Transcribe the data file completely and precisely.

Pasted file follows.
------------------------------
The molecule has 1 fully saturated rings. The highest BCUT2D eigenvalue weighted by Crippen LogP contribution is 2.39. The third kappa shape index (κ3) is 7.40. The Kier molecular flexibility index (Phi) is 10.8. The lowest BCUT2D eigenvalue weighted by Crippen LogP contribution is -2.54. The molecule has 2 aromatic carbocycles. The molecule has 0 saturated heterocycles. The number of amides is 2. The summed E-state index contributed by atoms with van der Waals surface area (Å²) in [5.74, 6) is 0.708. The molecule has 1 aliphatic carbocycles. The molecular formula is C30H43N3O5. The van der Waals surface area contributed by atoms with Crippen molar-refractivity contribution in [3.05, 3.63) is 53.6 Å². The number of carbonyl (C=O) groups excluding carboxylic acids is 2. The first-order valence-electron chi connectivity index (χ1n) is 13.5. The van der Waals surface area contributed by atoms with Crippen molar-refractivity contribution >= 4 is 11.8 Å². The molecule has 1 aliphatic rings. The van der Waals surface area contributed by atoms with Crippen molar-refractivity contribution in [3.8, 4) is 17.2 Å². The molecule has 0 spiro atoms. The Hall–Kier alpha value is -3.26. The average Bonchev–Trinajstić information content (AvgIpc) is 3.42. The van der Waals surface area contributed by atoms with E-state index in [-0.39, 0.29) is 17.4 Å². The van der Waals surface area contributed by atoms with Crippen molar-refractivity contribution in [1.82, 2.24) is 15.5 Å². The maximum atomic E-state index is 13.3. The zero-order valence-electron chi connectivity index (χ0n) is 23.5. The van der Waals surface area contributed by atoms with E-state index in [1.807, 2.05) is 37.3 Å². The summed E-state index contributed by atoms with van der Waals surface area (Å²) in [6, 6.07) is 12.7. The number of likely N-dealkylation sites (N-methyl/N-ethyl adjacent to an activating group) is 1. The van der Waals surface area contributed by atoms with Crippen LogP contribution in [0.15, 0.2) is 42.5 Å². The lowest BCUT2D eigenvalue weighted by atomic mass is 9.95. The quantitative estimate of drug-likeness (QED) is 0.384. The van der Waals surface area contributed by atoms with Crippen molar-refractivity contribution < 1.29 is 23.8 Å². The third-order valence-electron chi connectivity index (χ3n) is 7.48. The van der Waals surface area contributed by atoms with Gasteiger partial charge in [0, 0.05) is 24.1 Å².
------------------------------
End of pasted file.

The molecule has 1 fully saturated rings. The highest BCUT2D eigenvalue weighted by Crippen LogP contribution is 2.39. The third kappa shape index (κ3) is 7.40. The Kier molecular flexibility index (Phi) is 10.8. The lowest BCUT2D eigenvalue weighted by Crippen LogP contribution is -2.54. The molecule has 2 aromatic carbocycles. The molecule has 0 saturated heterocycles. The number of amides is 2. The summed E-state index contributed by atoms with van der Waals surface area (Å²) in [5.74, 6) is 0.708. The molecule has 1 aliphatic carbocycles. The molecular formula is C30H43N3O5. The van der Waals surface area contributed by atoms with Crippen molar-refractivity contribution in [3.05, 3.63) is 53.6 Å². The number of carbonyl (C=O) groups excluding carboxylic acids is 2. The first-order valence-electron chi connectivity index (χ1n) is 13.5. The van der Waals surface area contributed by atoms with Crippen molar-refractivity contribution >= 4 is 11.8 Å². The molecule has 1 aliphatic rings. The van der Waals surface area contributed by atoms with Crippen molar-refractivity contribution in [3.8, 4) is 17.2 Å². The molecule has 0 spiro atoms. The Hall–Kier alpha value is -3.26. The average Bonchev–Trinajstić information content (AvgIpc) is 3.42. The van der Waals surface area contributed by atoms with E-state index in [-0.39, 0.29) is 17.4 Å². The van der Waals surface area contributed by atoms with Crippen molar-refractivity contribution in [1.82, 2.24) is 15.5 Å². The maximum atomic E-state index is 13.3. The zero-order valence-electron chi connectivity index (χ0n) is 23.5. The van der Waals surface area contributed by atoms with E-state index in [1.807, 2.05) is 37.3 Å². The summed E-state index contributed by atoms with van der Waals surface area (Å²) in [6, 6.07) is 12.7. The number of likely N-dealkylation sites (N-methyl/N-ethyl adjacent to an activating group) is 1. The van der Waals surface area contributed by atoms with Crippen LogP contribution in [0.15, 0.2) is 42.5 Å². The lowest BCUT2D eigenvalue weighted by atomic mass is 9.95. The quantitative estimate of drug-likeness (QED) is 0.384. The van der Waals surface area contributed by atoms with Crippen molar-refractivity contribution < 1.29 is 23.8 Å². The third-order valence-electron chi connectivity index (χ3n) is 7.48. The van der Waals surface area contributed by atoms with Gasteiger partial charge in [0, 0.05) is 24.1 Å².